• The Olympics: the wiretaps started a few months before the Games.

  • Middle East and "Terrorism": Large Middle Eastern transit population (businessmen, immigrants). Including Kurdish PKK sympathizers and Palestinians. And a respectably sized anarchist and far left movement. Also: traditionally good relations with the Arab and Middle Eastern world in general (with ~15% of the world's tanker fleet under Greek ownership, this  goodwill isn't about to change).

and a fourth one (as Migeru said):

- Because they can.

The road of excess leads to the palace of wisdom - William Blake

by talos (mihalis at gmail dot com) on Wed May 10th, 2006 at 08:59:51 AM EST
[ Parent ]
Umm probably for the same reason that the US bugs UK citizens and the UK bugs theirs. Plausible deniability.

It enables the Greek minister to get up in parliament and says "The Greek Govt does not bug its citizens". No, it asks another govt to do it for them.

In UK we have Menwith Hill. We all know what it's for, we shrug our shoulders and get on with it. Yes, we're being spied on by our own Govt. We live with it cos we have no choice. After all, do you seriously think they'd stop if we asked them nicely ?

keep to the Fen Causeway

by Helen (lareinagal at yahoo dot co dot uk) on Wed May 10th, 2006 at 10:37:25 AM EST
[ Parent ]
by goinsouth (imgoinsouth@gmail.com) on Wed May 10th, 2006 at 12:12:57 PM EST
our passion for numbers, and advanced computer algorithms, conspire to make citizen transparency (!) predictably, relentlessly inevitable.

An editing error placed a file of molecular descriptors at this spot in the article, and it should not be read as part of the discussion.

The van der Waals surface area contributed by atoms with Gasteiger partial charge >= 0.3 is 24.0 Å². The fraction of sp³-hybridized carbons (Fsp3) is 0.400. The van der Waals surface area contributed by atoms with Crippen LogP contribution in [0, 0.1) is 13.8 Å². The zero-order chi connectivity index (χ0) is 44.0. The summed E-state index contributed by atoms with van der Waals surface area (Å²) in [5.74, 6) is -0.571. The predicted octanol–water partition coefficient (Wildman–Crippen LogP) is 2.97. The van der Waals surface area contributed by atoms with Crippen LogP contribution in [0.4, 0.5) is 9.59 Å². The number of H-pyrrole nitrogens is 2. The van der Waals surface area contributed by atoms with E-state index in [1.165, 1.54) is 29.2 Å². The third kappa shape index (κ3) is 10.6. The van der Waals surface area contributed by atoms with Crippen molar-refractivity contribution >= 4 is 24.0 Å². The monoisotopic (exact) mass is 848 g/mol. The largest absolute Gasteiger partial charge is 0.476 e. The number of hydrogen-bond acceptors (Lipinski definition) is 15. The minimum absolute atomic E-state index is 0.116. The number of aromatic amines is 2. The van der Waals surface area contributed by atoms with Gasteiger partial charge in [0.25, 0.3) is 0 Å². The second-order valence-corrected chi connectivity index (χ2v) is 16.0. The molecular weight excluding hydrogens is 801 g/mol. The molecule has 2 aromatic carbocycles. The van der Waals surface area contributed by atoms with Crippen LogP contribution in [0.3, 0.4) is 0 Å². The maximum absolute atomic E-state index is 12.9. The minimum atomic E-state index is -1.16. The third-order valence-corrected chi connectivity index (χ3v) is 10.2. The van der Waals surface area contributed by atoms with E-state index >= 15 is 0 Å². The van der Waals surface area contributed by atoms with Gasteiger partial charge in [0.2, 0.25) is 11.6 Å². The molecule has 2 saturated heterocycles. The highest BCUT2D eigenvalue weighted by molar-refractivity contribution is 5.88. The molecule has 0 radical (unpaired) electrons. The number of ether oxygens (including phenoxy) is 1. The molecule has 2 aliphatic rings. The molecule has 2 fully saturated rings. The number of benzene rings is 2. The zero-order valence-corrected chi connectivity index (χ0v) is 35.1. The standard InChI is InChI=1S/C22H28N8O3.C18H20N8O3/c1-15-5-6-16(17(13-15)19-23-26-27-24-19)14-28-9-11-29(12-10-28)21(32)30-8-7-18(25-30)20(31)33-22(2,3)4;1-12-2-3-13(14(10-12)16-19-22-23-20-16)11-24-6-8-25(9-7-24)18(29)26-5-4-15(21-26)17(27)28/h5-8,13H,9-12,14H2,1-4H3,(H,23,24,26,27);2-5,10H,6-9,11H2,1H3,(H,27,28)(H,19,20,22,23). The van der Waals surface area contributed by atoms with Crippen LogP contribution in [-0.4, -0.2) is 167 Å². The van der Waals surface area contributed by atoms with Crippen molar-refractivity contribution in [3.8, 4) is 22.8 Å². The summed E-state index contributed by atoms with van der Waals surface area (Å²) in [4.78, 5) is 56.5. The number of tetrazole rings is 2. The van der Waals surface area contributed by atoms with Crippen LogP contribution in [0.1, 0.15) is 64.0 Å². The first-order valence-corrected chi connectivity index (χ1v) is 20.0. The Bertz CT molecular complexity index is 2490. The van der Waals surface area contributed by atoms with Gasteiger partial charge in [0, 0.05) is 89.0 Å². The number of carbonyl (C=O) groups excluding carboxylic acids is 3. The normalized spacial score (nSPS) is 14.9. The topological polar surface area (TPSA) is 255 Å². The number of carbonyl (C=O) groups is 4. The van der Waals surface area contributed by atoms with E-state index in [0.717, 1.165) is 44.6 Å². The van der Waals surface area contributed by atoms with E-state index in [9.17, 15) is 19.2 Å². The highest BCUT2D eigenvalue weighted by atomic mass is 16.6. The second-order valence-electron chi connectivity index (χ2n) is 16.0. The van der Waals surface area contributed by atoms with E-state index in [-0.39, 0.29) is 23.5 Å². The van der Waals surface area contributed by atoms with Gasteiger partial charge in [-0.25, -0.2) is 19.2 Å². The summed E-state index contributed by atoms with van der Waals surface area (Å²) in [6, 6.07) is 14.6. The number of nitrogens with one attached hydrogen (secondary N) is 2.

i agree with helen, it's a fact of life, and a challenge to our sovereignty, as was also mentioned.

the good news is that there are some honourable prosecutors and judges who can turn these spy tools on the real problem...the enrons, parmalats, the mafias, etc.

might even catch a terrorist once in a while,<snark>

mostly they want to have martial law without any downside. all those curfews and roadblocks are expensive, and if they can identify charismatic people before they get too much traction, well a stitch in time saves a whole lot of clothes falling off the emperor!

eavesdropping has a long history in the discreet art of info-gathering.

doesn't mean i like it, and any protest which serves to brake this big brother world, serves to prolong these last illusions of privacy we indulge ourselves in.

sometimes i chat with the hidden microphones, just to let them know i'm on to them!

2 way tv, we are all winston smith now.

'The history of public debt is full of irony. It rarely follows our ideas of order and justice.' Thomas Piketty

by melo (melometa4(at)gmail.com) on Wed May 10th, 2006 at 05:04:00 PM EST